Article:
After falling in early Asia trade, oil prices firmed up on Wednesday morning ET and extended their rally for nine straight days—the longest streak of consecutive daily gains in two years.
The supply curbs from OPEC+ and Saudi Arabia, the weaker U.S. dollar, and the risk-on sentiment continued to stoke the rally in oil prices. The deepening backwardation in both benchmarks is further incentivizing long-position investors who hope to take advantage of a high roll yield when they have to roll their futures contract to the following month.
In addition, the American Petroleum Institute (API) reported on Tuesday a draw in crude oil inventories of 3.500 million barrels for the week ending February 5, against analyst expectations of an inventory build of 985,000 barrels for the week. The EIA is set to release its inventory report later this morning.
Amid the longest winning streak in two years, analysts and industry professionals have already started to warn that oil appears overbought and the market has gotten ahead of itself.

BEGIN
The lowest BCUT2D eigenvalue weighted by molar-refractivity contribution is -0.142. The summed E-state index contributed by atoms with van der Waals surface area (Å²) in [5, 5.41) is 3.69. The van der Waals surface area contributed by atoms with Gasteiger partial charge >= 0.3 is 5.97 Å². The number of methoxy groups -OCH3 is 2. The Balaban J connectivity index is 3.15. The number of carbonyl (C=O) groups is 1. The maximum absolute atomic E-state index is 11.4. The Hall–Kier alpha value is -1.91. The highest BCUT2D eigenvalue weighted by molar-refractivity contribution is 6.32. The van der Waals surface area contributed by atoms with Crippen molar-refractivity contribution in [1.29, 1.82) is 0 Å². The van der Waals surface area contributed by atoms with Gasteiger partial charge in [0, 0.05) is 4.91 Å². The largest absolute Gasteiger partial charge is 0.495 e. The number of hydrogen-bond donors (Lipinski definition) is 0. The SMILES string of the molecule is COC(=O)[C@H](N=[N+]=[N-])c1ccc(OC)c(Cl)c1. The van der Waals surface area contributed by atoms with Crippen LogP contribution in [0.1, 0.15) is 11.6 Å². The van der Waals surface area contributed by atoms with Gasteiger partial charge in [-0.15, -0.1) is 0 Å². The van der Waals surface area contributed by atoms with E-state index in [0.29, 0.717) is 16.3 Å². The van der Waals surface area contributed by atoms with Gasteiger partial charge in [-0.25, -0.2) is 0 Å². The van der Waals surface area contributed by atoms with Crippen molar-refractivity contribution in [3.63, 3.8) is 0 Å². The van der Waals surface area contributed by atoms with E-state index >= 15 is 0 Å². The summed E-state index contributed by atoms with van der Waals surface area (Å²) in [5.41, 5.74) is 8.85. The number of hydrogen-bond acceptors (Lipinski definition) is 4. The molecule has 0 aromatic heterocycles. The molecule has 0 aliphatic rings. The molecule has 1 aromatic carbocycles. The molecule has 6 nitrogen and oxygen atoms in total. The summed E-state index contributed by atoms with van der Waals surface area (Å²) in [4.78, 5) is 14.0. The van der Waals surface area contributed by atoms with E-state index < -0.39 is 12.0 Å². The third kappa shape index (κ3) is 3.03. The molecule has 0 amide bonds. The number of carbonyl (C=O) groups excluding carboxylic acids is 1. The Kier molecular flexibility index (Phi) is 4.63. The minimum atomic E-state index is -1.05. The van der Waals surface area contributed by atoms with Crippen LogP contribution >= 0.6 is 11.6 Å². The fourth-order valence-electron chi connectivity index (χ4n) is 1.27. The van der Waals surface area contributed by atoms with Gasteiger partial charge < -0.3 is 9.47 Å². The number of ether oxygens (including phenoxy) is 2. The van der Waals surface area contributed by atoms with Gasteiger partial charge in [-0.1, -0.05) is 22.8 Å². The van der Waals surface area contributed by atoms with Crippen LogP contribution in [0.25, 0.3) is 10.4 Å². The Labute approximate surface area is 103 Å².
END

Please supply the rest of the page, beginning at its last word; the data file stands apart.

Momentum indicators are increasingly pointing to a market in need of consolidation, Saxo Bank said on Wednesday.
“The +50% rally since November now also driving speculation that producers will try to produce more crude into a market where Saudi-led supply tightness has been the main supporting factor,” the strategists said.
Torbjörn Törnqvist, chief executive at one of the world’s largest independent oil traders, Gunvor, told Bloomberg last week that oil prices were unlikely to soar much above the $60 per barrel mark, considering that this price level would incentivize a lot of oil supply, including from the United States.
Amrita Sen, chief oil analyst at Energy Aspects, doesn’t rule out $100 oil next year, but she also believes that in terms of prompt fundamentals, the market has gotten ahead of itself, “because right now demand is still relatively weak.”
By Tsvetana Paraskova for Oilprice.com
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